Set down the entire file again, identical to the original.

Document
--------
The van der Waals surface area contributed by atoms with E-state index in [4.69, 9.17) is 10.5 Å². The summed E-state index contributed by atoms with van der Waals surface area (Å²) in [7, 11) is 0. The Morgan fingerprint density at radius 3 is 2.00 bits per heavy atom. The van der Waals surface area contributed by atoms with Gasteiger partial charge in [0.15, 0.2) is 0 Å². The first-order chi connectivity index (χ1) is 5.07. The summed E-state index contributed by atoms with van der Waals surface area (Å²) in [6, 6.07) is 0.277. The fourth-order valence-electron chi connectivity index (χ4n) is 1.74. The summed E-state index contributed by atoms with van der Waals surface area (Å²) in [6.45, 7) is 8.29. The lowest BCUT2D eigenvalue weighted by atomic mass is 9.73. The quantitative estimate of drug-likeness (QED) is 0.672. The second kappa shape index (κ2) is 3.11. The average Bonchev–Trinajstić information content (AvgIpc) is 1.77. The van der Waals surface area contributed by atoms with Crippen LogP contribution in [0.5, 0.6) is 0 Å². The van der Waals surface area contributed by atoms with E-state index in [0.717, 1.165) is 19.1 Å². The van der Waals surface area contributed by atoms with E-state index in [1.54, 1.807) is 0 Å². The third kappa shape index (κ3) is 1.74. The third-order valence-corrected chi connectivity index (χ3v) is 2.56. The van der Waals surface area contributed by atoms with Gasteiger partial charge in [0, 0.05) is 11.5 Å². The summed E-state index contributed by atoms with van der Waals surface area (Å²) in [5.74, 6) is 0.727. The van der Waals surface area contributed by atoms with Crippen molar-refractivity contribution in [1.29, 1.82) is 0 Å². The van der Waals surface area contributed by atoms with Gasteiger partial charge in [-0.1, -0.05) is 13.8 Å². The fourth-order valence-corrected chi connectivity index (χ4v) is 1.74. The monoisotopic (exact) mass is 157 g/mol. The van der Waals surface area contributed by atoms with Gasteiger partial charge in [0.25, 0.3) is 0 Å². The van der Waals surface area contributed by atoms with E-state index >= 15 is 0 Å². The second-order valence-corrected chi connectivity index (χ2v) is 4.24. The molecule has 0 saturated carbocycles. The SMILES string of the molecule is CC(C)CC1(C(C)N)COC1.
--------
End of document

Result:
The van der Waals surface area contributed by atoms with E-state index in [4.69, 9.17) is 10.5 Å². The summed E-state index contributed by atoms with van der Waals surface area (Å²) in [7, 11) is 0. The Morgan fingerprint density at radius 3 is 2.00 bits per heavy atom. The van der Waals surface area contributed by atoms with Gasteiger partial charge in [0.15, 0.2) is 0 Å². The first-order chi connectivity index (χ1) is 5.07. The summed E-state index contributed by atoms with van der Waals surface area (Å²) in [6, 6.07) is 0.277. The fourth-order valence-electron chi connectivity index (χ4n) is 1.74. The summed E-state index contributed by atoms with van der Waals surface area (Å²) in [6.45, 7) is 8.29. The lowest BCUT2D eigenvalue weighted by atomic mass is 9.73. The quantitative estimate of drug-likeness (QED) is 0.672. The second kappa shape index (κ2) is 3.11. The average Bonchev–Trinajstić information content (AvgIpc) is 1.77. The van der Waals surface area contributed by atoms with Crippen LogP contribution in [0.5, 0.6) is 0 Å². The van der Waals surface area contributed by atoms with E-state index in [0.717, 1.165) is 19.1 Å². The van der Waals surface area contributed by atoms with E-state index in [1.54, 1.807) is 0 Å². The third kappa shape index (κ3) is 1.74. The third-order valence-corrected chi connectivity index (χ3v) is 2.56. The van der Waals surface area contributed by atoms with Gasteiger partial charge in [0, 0.05) is 11.5 Å². The summed E-state index contributed by atoms with van der Waals surface area (Å²) in [5.74, 6) is 0.727. The van der Waals surface area contributed by atoms with Crippen molar-refractivity contribution in [1.29, 1.82) is 0 Å². The van der Waals surface area contributed by atoms with Gasteiger partial charge in [-0.1, -0.05) is 13.8 Å². The fourth-order valence-corrected chi connectivity index (χ4v) is 1.74. The monoisotopic (exact) mass is 157 g/mol. The van der Waals surface area contributed by atoms with Gasteiger partial charge in [0.25, 0.3) is 0 Å². The van der Waals surface area contributed by atoms with E-state index >= 15 is 0 Å². The second-order valence-corrected chi connectivity index (χ2v) is 4.24. The molecule has 0 saturated carbocycles. The SMILES string of the molecule is CC(C)CC1(C(C)N)COC1.